Words many Anglos avoid using.

But they are more than words to many, many people who are black or brown; very real to people who are discriminated against or mistreated simply because of the color of their skin, their cultural or national background, or their religious background.

Of course, after my friend told his story, we started talking about Ferguson, MO and Mike Brown and racism in the U.S. and white privilege. Many people choose not to talk about these things because they are too heavy or maybe because the topic makes them uncomfortable or maybe because they prefer to live in isolation from what is really happening in the world.

But the thing is, we have to talk about how we treat people.

We have to be aware of prejudice and stop denying its existence. And those who have privilege and never have to look over their shoulder in a store because someone might think they will steal something; or who never have to fear police officers in particular neighborhoods or immigration officers and the TSA in airports; or who never have to put up with ignorant, offensive comments about their skin color, nationality, or language—those with privilege need to accept that much of society is built upon prejudice systems that favor only a few and push down many others.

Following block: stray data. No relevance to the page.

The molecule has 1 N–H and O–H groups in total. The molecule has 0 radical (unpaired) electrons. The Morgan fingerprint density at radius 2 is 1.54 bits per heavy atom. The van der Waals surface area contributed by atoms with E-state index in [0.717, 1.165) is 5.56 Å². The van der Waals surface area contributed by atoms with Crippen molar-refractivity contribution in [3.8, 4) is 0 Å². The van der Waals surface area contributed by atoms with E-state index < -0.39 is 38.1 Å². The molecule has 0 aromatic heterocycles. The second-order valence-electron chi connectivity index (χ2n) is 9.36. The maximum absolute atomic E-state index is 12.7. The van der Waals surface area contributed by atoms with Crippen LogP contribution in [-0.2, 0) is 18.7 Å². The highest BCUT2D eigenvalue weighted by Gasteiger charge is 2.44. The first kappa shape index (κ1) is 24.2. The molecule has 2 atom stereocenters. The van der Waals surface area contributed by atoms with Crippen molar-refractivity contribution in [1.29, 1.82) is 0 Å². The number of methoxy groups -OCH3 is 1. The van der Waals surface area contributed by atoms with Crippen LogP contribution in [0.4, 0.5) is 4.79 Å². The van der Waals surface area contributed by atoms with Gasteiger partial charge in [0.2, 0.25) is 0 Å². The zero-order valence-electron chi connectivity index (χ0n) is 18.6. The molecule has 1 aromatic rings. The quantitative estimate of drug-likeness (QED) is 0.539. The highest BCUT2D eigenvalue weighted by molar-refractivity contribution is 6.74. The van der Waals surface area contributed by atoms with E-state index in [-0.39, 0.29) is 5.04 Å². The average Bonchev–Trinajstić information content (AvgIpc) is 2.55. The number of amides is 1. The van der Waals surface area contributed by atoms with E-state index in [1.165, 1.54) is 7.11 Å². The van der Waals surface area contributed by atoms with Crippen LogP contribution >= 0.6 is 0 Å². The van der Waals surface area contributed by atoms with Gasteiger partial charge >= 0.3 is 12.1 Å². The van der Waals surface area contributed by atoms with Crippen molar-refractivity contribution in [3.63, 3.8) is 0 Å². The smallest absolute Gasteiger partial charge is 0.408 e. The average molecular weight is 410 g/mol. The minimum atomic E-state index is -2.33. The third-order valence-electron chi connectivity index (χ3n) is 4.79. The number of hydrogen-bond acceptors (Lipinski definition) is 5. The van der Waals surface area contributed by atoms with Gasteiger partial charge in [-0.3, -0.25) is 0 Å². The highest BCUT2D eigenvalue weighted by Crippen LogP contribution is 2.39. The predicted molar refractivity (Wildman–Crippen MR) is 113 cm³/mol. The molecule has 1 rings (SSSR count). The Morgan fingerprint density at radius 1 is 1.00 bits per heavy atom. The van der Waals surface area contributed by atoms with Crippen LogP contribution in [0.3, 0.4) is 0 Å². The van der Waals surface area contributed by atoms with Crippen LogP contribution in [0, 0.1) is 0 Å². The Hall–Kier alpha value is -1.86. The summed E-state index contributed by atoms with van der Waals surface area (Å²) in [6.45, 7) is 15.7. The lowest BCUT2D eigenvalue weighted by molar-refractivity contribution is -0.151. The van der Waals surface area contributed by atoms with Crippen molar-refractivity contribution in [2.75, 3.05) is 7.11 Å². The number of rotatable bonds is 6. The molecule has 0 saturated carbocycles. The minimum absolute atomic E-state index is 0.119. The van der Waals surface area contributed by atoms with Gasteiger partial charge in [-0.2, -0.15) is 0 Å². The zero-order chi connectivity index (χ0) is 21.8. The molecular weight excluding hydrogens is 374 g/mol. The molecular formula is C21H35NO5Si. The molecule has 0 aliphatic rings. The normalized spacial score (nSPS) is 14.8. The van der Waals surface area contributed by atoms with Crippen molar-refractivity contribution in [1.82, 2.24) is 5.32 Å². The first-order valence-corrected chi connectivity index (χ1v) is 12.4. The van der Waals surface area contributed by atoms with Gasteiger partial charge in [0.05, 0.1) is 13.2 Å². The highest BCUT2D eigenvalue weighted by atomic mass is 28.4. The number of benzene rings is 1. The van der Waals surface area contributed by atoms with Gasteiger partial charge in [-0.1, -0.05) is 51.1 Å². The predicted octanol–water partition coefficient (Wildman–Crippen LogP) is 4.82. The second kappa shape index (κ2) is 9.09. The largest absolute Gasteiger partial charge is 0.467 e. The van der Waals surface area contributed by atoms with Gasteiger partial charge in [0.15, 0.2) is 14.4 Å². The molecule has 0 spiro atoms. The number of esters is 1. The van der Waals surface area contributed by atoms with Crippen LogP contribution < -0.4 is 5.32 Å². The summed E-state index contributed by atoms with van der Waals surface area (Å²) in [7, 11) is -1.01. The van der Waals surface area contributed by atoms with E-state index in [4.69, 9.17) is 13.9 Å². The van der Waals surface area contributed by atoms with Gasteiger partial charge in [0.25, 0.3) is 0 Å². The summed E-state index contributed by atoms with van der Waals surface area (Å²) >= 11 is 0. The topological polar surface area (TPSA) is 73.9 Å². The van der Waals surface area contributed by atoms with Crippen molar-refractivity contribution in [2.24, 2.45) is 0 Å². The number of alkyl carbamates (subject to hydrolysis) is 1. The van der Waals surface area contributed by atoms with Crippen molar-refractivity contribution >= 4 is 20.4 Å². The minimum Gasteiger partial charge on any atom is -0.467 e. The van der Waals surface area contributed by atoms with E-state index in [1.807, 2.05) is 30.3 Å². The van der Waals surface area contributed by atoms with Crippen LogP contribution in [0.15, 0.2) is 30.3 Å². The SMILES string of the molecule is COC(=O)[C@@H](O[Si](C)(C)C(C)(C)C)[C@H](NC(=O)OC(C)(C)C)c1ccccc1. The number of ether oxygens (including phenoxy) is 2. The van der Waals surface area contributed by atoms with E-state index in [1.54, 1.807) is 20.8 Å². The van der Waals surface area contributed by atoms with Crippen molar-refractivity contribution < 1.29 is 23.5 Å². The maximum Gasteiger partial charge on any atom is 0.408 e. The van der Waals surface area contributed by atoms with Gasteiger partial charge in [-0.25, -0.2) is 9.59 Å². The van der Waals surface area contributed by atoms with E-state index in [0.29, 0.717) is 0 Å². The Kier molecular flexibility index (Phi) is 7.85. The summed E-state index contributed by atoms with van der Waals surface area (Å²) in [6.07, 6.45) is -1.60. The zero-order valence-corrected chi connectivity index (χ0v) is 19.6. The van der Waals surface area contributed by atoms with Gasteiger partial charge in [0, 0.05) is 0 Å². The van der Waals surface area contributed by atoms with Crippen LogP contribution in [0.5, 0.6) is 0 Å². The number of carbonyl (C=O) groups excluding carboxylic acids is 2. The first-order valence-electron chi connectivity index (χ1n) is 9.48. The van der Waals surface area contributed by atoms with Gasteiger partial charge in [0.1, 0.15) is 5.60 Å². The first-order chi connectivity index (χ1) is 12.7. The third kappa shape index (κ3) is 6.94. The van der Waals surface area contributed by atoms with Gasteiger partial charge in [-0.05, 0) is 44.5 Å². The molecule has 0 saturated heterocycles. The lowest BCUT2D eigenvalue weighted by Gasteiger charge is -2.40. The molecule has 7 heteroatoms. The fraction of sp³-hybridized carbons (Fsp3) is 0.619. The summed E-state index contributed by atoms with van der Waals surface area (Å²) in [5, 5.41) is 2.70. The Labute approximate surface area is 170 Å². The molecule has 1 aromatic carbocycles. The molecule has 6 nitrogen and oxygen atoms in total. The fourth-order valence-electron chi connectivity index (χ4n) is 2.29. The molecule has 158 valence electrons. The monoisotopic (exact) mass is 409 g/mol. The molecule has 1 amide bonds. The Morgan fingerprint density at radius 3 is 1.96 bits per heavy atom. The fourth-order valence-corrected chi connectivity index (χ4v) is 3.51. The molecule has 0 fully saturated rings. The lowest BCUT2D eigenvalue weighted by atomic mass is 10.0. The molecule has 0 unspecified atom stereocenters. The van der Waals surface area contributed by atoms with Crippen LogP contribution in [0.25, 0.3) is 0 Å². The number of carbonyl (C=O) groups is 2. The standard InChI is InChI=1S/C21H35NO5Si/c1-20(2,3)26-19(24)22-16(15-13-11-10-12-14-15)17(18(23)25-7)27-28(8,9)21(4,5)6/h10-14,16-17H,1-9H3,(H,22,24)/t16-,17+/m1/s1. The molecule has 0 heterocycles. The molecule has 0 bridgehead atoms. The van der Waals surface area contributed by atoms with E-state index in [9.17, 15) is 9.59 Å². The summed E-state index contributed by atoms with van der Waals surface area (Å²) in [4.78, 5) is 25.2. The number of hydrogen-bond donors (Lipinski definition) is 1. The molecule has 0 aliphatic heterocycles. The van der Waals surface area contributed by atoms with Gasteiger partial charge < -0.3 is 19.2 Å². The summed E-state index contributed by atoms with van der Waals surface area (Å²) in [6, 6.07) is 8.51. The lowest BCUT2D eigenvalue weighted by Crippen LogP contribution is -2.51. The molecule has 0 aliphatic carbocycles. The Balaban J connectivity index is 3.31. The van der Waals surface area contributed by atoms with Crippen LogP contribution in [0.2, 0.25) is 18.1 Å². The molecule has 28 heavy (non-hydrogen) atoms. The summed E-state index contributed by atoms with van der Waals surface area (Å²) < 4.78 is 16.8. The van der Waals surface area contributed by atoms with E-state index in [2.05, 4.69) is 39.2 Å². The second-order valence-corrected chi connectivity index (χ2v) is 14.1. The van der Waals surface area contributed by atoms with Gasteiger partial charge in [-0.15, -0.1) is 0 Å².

If we ignore that, we are compliant.

And all people—not just people of faith—should care about people in Ferguson, MO; in North Philly; in Central America; in Iraq; in Gaza. They are our neighbors and we must remember that injustice anywhere is a threat to justice everywhere. So said Martin Luther King. And so hatred and violence against anyone due to the color of their skin, their nationality, or their religious background should matter to us.

Even if it does not happen directly to us.

And now to the Matthew story.

Jesus of Nazareth leads with this:
Listen and understand: it is not what goes into the mouth that defiles a person, but it is what comes out of the mouth that defiles.

Apparently, this was an inflammatory thing to say, because the disciples were worried. Why?

The Pharisees were offended; this scared the disciples because they obviously cared more about appearance and pleasing people than they did about the truth of what was going on.

The “what was going on” part has to do with rules, once again. The Pharisees, the disciples, and others were more concerned with what people ate and drank, what they read and studied, what they put “into” the mouth [or mind], rather than what actually came “out” or in other words, how they behaved.

Jesus was getting impatient with his own disciples.
What goes into the mouth goes into the stomach and into the sewer.